Saturday, August 6, 2016

Dowasaurus, Other Shorebirds, Thoughts About Sunday

[This Long-billed Dowitcher, right, with a Short-billed Dowitcher at left, has been hanging around the South Cape May Meadows for a few days. Click to enlarge photos.]

I wrote about dowitcher i.d. last week, but the above bird (a different individual from last week's bird) has a couple striking features. First, it's big, bulky, large-headed, thick-necked - these are not insults, but if you flick your eyes back and forth between the two birds you'll see the usefulness of these field marks. This Long-billed also has a very long bill, with an unusual curve at the tip that is accentuated by the fact it is holding some tasty morsel.

[Six species in one photo - can you name them? Answer in a future blog.]

Both the meadows and Cape May Point State Park are in great shape for shorebirds, and should stay that way barring torrential rain, which can drown the moist soil habitat. Even better, look what's coming tonight:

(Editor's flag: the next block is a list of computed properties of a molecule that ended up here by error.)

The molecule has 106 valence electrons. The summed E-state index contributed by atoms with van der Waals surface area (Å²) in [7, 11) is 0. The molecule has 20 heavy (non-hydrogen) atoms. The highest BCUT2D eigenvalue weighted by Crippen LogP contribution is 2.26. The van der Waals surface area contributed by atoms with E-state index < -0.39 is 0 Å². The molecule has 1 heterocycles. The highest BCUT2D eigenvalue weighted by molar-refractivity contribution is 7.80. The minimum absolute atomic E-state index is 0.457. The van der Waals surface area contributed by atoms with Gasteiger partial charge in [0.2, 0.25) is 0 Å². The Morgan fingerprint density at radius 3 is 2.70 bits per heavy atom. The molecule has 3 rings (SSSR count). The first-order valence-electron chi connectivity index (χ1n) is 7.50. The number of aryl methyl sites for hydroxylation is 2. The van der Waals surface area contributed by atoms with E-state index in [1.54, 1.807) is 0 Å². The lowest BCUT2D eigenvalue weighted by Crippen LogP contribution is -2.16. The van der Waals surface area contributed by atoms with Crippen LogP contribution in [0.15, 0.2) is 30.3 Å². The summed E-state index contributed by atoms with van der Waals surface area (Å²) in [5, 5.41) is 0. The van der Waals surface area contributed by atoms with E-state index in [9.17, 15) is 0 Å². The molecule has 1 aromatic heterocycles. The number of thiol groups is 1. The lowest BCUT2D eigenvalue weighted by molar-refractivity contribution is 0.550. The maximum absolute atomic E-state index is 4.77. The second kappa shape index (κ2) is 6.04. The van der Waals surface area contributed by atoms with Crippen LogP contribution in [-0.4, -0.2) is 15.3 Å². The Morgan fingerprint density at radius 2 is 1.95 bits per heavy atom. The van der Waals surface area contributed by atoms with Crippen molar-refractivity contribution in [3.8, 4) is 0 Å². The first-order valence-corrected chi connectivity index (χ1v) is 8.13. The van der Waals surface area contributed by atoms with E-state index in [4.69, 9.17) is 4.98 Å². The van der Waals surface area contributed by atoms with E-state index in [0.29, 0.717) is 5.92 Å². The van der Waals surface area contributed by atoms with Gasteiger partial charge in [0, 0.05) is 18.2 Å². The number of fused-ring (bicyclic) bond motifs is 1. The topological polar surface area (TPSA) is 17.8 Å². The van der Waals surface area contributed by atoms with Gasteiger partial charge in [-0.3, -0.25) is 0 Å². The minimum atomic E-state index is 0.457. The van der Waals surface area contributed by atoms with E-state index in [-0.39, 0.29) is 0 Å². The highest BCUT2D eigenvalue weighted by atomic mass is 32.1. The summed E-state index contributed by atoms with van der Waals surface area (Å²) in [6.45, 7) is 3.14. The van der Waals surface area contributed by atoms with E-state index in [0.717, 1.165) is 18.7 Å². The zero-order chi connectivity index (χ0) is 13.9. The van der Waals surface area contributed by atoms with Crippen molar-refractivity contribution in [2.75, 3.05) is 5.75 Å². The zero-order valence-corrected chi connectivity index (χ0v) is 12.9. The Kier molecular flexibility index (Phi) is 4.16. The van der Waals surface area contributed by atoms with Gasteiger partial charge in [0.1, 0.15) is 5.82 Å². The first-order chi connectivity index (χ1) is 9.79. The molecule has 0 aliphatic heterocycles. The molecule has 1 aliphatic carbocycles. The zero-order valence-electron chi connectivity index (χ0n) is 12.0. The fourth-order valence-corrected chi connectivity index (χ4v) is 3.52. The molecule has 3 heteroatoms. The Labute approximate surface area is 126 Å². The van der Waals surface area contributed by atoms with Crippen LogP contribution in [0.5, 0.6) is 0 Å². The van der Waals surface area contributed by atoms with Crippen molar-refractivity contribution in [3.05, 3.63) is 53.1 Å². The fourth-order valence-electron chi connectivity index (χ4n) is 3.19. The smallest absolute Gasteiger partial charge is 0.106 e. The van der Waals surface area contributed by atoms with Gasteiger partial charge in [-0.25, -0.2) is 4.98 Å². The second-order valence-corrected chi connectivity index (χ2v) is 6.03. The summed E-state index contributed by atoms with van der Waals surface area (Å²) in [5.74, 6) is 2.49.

[The sort of weather map you want to see, even if it is only August 6. A cold front (the blue line with triangles facing southeast) is forecast to clear Cape May tonight. Migrant songbirds should be behind it.]

What can we expect, songbird migrant wise, on August 7 in Cape May? Plenty of Yellow Warblers, for sure. Right on time for Lousiana Waterthrush. Fine for a Prothonotary Warbler or two, or Worm-eating Warblers, Ovenbirds, Black-and-white Warblers, and of course American Redstarts. Maybe the very scarce Cerulean Warbler? Some Orchard Orioles should be moving. We'll see.

[More and more juvenile Laughing Gulls are appearing away from the colonies, e.g. this one in the parking lot at Cape May Point State Park. They're out in the rips, too - time to remind ourselves that not all dark-colored birds chasing terns are jaegers. . . laughers do it too.]

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